As a psychiatrist, the Big Mind process has profoundly influenced my own personal development, and has helped transform the way that I work with patients. It has helped me to become more open, aware, and genuine in my work with others. I often use it as a complement to psychotherapy, and find that working with “Big Mind”, “Big Heart” and other transcendent “voices” can help create spaciousness that facilitates the psychotherapy process. I have also used it with cancer patients, and have found that exploring the transcendent voices can help generate a sense of peace and comfort for those who are physically ailing and may be nearing the end of their lives. The Big Mind process is a powerful healing tool that can relieve suffering by helping people directly experience their own inherent wholeness, even in the midst of mental or physical illness.
I am nearing completion of a research project that is studying the use of the Big Mind process with advanced cancer patients. In this study, advanced cancer patients are randomly assigned to either a cancer support group, or a Big Mind group. Patients in the Big Mind group participate in a series of four two-hour sessions, and fill out pre- and post-group questionnaires to look at the effect of the Big Mind sessions on mood, anxiety, quality of life, and sense of spiritual well-being. In the future, I envision similar studies that might look at the effect of the Big Mind process on people who are struggling with depression, anxiety, or addiction problems.
Paul Thielking, M.D.
Assistant Professor, Dept. of Psychiatry, University of Utah
Salt Lake City
I use Big Mind in the context of psychotherapy to explore with my clients issues such as personality disorders, anxiety, depression, and post-traumatic stress. Once I worked with a war survivor who had developed a problem of hoarding as well as an obsessive need to protect her family to a point of compromising their freedoms. By talking to the voices of the Controller and of No-Control, she was able to see clearly her need to control as a way to attain environmental as well as personal safety. When she was able to transcend both aspects, then she could choose when it was appropriate to control, or let go of her controller completely. As she understood that there was more to her than her identity of a hoarder or a controller, she began to practice with voices such as Wisdom and the Master, and less transcendental ones like the “De-Clutterer”, Spontaneity, and Protector.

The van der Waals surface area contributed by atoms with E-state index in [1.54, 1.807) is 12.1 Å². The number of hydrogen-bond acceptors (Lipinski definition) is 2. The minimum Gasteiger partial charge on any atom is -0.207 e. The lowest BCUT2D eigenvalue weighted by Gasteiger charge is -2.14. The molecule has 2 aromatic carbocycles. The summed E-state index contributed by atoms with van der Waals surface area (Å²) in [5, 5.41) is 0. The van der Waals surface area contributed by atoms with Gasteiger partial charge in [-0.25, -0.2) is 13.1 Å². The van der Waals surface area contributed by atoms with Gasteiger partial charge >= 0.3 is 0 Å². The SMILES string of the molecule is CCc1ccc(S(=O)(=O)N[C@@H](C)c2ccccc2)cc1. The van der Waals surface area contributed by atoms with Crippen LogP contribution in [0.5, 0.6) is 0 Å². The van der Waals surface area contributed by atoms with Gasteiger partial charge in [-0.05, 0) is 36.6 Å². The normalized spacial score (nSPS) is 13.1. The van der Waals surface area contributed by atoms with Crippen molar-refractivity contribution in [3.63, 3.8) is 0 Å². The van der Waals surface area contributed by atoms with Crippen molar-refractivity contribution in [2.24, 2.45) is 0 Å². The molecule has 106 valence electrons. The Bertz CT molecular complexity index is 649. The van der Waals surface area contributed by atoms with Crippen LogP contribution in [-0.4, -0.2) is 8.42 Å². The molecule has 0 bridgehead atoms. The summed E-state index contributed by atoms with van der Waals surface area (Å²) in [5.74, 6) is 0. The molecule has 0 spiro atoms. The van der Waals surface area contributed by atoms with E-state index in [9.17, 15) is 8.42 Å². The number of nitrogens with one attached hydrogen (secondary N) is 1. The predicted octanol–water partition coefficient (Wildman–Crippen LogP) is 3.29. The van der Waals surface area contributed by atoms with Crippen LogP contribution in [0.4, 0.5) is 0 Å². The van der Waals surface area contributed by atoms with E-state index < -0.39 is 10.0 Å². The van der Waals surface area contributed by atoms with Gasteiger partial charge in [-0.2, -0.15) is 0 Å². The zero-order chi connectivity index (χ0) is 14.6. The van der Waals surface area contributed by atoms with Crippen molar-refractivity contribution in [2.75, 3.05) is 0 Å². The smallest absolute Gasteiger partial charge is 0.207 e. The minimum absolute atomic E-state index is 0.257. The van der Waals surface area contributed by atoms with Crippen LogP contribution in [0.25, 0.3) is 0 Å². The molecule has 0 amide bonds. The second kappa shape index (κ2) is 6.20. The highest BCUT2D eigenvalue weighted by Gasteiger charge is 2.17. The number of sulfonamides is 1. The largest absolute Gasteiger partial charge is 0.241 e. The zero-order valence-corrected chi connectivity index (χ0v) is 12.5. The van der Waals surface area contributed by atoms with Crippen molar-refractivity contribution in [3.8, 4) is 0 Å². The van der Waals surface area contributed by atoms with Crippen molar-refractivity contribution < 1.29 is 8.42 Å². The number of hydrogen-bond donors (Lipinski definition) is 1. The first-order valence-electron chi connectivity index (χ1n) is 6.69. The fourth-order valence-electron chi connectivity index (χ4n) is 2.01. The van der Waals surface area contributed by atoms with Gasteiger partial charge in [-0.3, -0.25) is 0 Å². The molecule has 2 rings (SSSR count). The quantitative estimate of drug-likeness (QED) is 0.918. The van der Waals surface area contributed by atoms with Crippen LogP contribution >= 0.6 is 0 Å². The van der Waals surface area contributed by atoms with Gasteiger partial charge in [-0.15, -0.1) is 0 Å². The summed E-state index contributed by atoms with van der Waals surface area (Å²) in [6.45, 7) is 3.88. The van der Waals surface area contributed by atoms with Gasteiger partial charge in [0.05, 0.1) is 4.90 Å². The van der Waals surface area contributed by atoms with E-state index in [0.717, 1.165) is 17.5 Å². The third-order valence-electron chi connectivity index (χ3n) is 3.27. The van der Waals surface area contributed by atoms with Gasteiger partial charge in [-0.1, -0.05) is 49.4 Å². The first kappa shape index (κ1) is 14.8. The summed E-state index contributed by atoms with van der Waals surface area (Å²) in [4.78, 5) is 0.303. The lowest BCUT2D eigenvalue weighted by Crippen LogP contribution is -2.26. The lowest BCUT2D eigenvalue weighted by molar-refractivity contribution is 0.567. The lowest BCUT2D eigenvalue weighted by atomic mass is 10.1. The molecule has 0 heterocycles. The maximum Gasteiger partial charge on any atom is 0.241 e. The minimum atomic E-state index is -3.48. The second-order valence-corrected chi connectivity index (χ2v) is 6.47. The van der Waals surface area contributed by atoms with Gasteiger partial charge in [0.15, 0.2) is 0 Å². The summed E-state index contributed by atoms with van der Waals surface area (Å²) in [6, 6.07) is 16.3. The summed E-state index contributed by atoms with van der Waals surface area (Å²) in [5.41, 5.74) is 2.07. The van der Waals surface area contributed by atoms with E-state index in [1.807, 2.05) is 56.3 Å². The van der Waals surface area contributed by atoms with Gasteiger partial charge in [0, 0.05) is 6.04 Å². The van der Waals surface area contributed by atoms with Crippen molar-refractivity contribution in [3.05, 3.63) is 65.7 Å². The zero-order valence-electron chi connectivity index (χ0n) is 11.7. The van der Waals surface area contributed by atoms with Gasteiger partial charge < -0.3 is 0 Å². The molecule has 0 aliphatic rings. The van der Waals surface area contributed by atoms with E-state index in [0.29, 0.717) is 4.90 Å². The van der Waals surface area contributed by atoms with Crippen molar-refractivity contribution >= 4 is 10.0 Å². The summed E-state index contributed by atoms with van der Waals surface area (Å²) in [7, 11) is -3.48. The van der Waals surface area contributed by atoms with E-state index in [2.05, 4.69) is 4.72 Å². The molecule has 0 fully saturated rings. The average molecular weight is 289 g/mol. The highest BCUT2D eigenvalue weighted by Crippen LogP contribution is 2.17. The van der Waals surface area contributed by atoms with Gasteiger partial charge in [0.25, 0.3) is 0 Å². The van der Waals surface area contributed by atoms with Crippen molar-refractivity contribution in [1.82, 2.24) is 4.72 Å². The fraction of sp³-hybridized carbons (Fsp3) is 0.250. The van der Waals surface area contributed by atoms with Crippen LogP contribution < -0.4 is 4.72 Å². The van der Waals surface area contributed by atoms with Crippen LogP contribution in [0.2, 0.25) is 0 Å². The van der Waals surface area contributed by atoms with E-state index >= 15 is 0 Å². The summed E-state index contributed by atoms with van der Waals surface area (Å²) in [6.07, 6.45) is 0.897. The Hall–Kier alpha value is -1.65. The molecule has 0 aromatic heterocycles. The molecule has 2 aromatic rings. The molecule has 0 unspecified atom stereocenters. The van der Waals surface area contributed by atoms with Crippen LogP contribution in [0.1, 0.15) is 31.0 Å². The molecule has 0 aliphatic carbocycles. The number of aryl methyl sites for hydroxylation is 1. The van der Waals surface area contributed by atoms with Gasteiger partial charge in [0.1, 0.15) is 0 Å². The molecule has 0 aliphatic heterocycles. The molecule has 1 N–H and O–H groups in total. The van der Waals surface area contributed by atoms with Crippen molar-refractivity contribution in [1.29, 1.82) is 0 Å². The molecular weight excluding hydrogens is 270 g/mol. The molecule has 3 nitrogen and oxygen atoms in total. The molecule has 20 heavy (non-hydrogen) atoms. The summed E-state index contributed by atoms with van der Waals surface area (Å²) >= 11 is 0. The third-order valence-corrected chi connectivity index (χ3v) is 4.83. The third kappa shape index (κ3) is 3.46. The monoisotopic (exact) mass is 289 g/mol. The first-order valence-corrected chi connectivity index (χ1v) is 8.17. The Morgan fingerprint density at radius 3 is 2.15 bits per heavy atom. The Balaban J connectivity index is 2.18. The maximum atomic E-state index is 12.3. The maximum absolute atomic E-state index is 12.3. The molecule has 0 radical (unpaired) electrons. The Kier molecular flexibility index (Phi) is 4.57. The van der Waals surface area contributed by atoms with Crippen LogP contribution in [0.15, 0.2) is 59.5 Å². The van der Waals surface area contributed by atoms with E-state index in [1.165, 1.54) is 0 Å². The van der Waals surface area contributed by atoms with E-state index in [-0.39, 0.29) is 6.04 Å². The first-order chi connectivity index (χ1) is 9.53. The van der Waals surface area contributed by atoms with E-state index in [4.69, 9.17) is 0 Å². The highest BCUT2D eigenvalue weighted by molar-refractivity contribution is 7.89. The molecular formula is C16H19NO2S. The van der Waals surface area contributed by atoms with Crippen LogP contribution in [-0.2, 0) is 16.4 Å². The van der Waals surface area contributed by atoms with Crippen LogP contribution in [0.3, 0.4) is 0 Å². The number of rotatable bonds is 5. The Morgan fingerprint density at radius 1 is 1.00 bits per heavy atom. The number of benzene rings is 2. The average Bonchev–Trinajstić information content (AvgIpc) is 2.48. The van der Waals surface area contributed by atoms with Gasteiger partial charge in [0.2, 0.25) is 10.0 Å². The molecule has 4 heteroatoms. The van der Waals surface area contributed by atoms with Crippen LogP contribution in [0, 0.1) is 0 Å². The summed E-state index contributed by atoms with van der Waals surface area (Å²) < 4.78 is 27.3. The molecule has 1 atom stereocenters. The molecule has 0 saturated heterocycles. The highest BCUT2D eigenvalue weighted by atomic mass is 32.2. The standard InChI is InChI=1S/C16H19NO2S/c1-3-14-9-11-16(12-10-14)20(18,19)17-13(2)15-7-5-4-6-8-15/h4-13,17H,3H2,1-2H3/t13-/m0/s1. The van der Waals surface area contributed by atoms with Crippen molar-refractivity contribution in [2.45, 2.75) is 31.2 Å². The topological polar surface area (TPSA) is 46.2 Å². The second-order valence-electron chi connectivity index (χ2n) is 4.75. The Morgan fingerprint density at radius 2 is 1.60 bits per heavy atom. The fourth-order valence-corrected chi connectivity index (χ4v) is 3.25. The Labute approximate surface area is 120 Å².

Another time a man came to see me because he was suffering from frequent panic attacks. He reported that during each attack, his heart would start racing and that he could not breathe. He believed that he was dying, and felt he was desperately clinging to his life. Talking to the voice of Fear for some time helped him feel free to be afraid, which made fear a less powerful force in his life. He also talked to the One Who Is Dying, and learned to relax into the process of dying, while embracing his death as it came. After this session, my client reported no new panic attacks.
As an example of Big Mind applied to couples therapy, an enjoyable exercise I use is having each partner talk as the voice of the other partner. The interchanging of perspectives can be a powerful way of eliciting understanding between partners.
Big Mind can also be an invaluable tool for counselors working in the fields of crisis management, addiction, or end of life issues, to name a few. Facilitators can help clients to access voices that instantly help them transcend their perceived limitations and dysfunctional coping mechanisms, and feel more empowered and ready for change. Further, the ability for experienced clients to one day utilize the techniques of Big Mind as a personal and readily available tool offers an educational component, which stays with them long after their counseling experience.
Eva Malia, M.Ed., LMHC.
Providence, Rhode Island